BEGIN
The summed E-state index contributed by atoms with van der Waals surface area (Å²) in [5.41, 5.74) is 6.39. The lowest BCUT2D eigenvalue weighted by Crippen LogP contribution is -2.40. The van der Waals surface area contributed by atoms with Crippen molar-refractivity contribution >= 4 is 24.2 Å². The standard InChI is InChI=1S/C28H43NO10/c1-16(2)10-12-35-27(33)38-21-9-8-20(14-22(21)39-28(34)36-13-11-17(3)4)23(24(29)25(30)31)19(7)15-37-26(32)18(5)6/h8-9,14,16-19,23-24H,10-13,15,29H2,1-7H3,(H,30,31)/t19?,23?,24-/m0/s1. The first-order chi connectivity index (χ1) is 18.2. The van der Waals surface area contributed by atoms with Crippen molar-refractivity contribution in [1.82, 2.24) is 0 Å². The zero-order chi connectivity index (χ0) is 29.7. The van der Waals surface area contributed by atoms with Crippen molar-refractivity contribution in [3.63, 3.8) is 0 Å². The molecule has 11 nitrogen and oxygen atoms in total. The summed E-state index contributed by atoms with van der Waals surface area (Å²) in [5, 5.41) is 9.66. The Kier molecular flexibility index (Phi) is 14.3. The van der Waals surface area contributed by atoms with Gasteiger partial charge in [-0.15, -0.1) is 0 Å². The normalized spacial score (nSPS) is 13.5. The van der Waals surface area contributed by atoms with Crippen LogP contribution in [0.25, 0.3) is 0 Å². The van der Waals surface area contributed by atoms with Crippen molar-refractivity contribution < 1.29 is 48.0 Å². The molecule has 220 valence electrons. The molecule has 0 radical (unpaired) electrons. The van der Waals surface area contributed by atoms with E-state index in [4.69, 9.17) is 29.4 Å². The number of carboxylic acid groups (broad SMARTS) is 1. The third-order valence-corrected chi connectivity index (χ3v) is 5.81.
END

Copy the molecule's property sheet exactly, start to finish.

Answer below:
The summed E-state index contributed by atoms with van der Waals surface area (Å²) in [5.41, 5.74) is 6.39. The lowest BCUT2D eigenvalue weighted by Crippen LogP contribution is -2.40. The van der Waals surface area contributed by atoms with Crippen molar-refractivity contribution >= 4 is 24.2 Å². The standard InChI is InChI=1S/C28H43NO10/c1-16(2)10-12-35-27(33)38-21-9-8-20(14-22(21)39-28(34)36-13-11-17(3)4)23(24(29)25(30)31)19(7)15-37-26(32)18(5)6/h8-9,14,16-19,23-24H,10-13,15,29H2,1-7H3,(H,30,31)/t19?,23?,24-/m0/s1. The first-order chi connectivity index (χ1) is 18.2. The van der Waals surface area contributed by atoms with Crippen molar-refractivity contribution in [1.82, 2.24) is 0 Å². The zero-order chi connectivity index (χ0) is 29.7. The van der Waals surface area contributed by atoms with Crippen molar-refractivity contribution in [3.63, 3.8) is 0 Å². The molecule has 11 nitrogen and oxygen atoms in total. The summed E-state index contributed by atoms with van der Waals surface area (Å²) in [5, 5.41) is 9.66. The Kier molecular flexibility index (Phi) is 14.3. The van der Waals surface area contributed by atoms with Gasteiger partial charge in [-0.15, -0.1) is 0 Å². The normalized spacial score (nSPS) is 13.5. The van der Waals surface area contributed by atoms with Crippen LogP contribution in [0.25, 0.3) is 0 Å². The van der Waals surface area contributed by atoms with Crippen molar-refractivity contribution < 1.29 is 48.0 Å². The molecule has 220 valence electrons. The molecule has 0 radical (unpaired) electrons. The van der Waals surface area contributed by atoms with E-state index in [4.69, 9.17) is 29.4 Å². The number of carboxylic acid groups (broad SMARTS) is 1. The third-order valence-corrected chi connectivity index (χ3v) is 5.81.